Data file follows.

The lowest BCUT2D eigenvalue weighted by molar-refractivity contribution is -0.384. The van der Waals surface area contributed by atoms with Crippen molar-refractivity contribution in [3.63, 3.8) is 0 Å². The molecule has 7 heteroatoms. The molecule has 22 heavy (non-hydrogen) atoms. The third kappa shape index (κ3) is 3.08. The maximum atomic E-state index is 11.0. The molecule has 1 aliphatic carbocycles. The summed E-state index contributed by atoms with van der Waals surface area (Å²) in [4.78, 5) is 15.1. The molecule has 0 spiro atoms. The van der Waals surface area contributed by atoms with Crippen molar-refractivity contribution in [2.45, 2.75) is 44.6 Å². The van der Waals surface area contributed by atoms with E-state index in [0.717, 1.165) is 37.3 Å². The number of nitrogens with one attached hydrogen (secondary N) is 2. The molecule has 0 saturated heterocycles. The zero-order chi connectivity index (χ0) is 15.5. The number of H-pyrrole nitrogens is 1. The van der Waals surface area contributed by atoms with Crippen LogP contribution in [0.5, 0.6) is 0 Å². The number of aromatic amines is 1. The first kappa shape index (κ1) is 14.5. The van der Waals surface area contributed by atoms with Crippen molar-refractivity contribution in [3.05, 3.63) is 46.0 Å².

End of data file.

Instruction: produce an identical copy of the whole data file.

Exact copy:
The lowest BCUT2D eigenvalue weighted by molar-refractivity contribution is -0.384. The van der Waals surface area contributed by atoms with Crippen molar-refractivity contribution in [3.63, 3.8) is 0 Å². The molecule has 7 heteroatoms. The molecule has 22 heavy (non-hydrogen) atoms. The third kappa shape index (κ3) is 3.08. The maximum atomic E-state index is 11.0. The molecule has 1 aliphatic carbocycles. The summed E-state index contributed by atoms with van der Waals surface area (Å²) in [4.78, 5) is 15.1. The molecule has 0 spiro atoms. The van der Waals surface area contributed by atoms with Crippen molar-refractivity contribution in [2.45, 2.75) is 44.6 Å². The van der Waals surface area contributed by atoms with E-state index in [0.717, 1.165) is 37.3 Å². The number of nitrogens with one attached hydrogen (secondary N) is 2. The molecule has 0 saturated heterocycles. The zero-order chi connectivity index (χ0) is 15.5. The number of H-pyrrole nitrogens is 1. The van der Waals surface area contributed by atoms with Crippen LogP contribution in [0.5, 0.6) is 0 Å². The number of aromatic amines is 1. The first kappa shape index (κ1) is 14.5. The van der Waals surface area contributed by atoms with Crippen molar-refractivity contribution in [3.05, 3.63) is 46.0 Å².